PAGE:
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As swine fever spreads, Asian countries kill millions of pigs



In China and Vietnam, millions of pigs are killed in an attempt to stop the spread of African swine fever, and cases of disease have already been reported in six Asian countries.

About 2.8 million pigs, representing about 10 percent of herds in Vietnam, were destroyed in Southeast Asia, state media reported this week. According to officials the disease spread to larger agricultural facilities.

In China, the world's largest producer of pork meat, about 1.1 million pigs have been destroyed, and authorities claim that cases have been found in 32 areas.

Calculation of the total outbreak effect on the Chinese herd is difficult, Dutch analyst Rabobank announced this month, pointing out that "estimated losses range from 20 to 70 percent."

The bank, which put a Chinese herd on the estimated 360 million animals at the end of last year, projected in April that 150 million to 200 million would die, either after contracting an African swine fever or for extinction.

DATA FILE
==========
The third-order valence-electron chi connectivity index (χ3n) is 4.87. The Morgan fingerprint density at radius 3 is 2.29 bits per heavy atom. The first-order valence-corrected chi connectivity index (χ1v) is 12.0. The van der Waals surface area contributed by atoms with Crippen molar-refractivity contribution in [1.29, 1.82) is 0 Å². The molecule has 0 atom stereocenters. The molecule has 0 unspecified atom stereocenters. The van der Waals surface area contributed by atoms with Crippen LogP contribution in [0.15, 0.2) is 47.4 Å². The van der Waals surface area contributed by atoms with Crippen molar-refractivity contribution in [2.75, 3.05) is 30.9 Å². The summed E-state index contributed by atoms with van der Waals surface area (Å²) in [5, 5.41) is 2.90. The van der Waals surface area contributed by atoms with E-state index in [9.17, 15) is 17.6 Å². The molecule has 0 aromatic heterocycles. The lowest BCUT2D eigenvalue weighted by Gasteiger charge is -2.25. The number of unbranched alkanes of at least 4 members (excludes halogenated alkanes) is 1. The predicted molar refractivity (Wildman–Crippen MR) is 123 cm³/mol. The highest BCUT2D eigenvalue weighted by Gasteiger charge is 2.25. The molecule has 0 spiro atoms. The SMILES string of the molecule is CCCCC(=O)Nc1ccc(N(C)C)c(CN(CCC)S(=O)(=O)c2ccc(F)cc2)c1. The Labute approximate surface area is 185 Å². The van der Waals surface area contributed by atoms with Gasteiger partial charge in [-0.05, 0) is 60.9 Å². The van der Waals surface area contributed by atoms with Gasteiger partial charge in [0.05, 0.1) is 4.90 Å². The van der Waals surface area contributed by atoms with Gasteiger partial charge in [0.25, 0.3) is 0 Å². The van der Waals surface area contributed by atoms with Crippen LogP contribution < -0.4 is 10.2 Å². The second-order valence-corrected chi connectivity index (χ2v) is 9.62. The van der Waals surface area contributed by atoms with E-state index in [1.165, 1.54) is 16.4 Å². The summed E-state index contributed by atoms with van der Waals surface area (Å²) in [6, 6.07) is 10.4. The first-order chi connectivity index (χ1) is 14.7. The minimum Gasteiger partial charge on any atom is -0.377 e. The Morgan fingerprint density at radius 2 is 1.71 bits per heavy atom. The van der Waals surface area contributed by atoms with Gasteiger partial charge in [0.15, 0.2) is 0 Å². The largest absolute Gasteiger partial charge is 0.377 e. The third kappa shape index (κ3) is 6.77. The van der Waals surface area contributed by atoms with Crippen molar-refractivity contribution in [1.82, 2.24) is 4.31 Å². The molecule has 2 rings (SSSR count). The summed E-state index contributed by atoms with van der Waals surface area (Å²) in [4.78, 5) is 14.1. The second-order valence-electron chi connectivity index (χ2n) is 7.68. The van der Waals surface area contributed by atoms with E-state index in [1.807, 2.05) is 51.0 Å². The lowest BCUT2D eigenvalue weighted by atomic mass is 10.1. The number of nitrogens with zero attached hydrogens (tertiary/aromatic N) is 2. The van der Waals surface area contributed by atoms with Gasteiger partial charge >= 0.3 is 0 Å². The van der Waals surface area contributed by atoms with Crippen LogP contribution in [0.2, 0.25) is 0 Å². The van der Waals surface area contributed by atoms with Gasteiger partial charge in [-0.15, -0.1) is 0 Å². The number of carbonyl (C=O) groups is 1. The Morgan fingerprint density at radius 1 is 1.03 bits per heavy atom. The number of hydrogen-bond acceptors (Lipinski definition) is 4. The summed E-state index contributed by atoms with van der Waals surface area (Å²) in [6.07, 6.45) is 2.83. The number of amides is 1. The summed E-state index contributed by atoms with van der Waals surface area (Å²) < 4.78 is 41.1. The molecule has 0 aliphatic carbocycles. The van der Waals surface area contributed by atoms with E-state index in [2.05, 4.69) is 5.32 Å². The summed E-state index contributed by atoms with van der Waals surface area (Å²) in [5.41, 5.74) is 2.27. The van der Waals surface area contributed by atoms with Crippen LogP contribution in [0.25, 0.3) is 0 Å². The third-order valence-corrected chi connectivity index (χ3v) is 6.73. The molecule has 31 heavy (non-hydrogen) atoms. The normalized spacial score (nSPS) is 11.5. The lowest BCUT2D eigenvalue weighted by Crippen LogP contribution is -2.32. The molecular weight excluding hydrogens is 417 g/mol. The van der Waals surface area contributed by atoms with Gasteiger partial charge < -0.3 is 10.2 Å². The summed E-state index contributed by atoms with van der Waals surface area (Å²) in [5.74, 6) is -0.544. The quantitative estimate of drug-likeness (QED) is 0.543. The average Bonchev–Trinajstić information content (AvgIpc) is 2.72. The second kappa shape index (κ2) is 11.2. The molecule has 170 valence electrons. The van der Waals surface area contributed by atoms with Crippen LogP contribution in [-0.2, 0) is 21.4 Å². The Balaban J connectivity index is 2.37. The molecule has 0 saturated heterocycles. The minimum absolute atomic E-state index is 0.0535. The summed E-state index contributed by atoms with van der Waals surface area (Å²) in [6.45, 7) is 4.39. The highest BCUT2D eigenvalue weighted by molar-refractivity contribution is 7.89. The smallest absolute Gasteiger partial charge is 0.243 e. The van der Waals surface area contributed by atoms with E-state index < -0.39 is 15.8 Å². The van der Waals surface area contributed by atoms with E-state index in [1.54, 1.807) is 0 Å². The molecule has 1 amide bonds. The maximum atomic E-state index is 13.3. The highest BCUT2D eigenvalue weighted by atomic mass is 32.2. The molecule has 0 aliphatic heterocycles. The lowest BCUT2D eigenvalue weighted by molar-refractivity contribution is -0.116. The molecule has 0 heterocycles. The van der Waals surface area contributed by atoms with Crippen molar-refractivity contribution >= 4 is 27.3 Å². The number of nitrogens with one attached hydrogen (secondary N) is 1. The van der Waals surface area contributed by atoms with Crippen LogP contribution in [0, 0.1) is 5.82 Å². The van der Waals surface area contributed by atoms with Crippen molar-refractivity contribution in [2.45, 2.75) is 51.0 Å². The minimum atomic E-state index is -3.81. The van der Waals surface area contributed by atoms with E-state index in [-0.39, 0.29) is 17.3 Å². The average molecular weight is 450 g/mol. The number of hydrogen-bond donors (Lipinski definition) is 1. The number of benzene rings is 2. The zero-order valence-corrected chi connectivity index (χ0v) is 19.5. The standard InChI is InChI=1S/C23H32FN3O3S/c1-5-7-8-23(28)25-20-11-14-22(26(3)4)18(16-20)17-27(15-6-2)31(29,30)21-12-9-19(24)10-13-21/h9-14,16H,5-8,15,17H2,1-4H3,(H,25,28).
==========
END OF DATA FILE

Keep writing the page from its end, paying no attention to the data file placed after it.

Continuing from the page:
Severe viral disease, which has no known vaccine or drug, affects domestic and wild pigs but is harmless to humans. Since it was first reported in August 2018 in the Chinese province of Liaoning, it was found in animals in Laos, Mongolia, Cambodia and North Korea, along with Vietnam, United Nations Food and Agriculture Organization (FAO). Mongolia and Cambodia allegedly destroyed several thousand pigs in their efforts to keep it.

This question should be "given priority within the highest levels of government," the FAO says.

However, according to Dirk Pfeiffer, a veterinary epidemiologist from City University in Hong Kong, suppression of the epidemic will not be easy.

"If you do not have a vaccine and you have a virus that survives so well in the environment, combined with the immense density of pigs that are mostly kept in low biological conditions," he said, "stopping the spread of viruses is a huge challenge."


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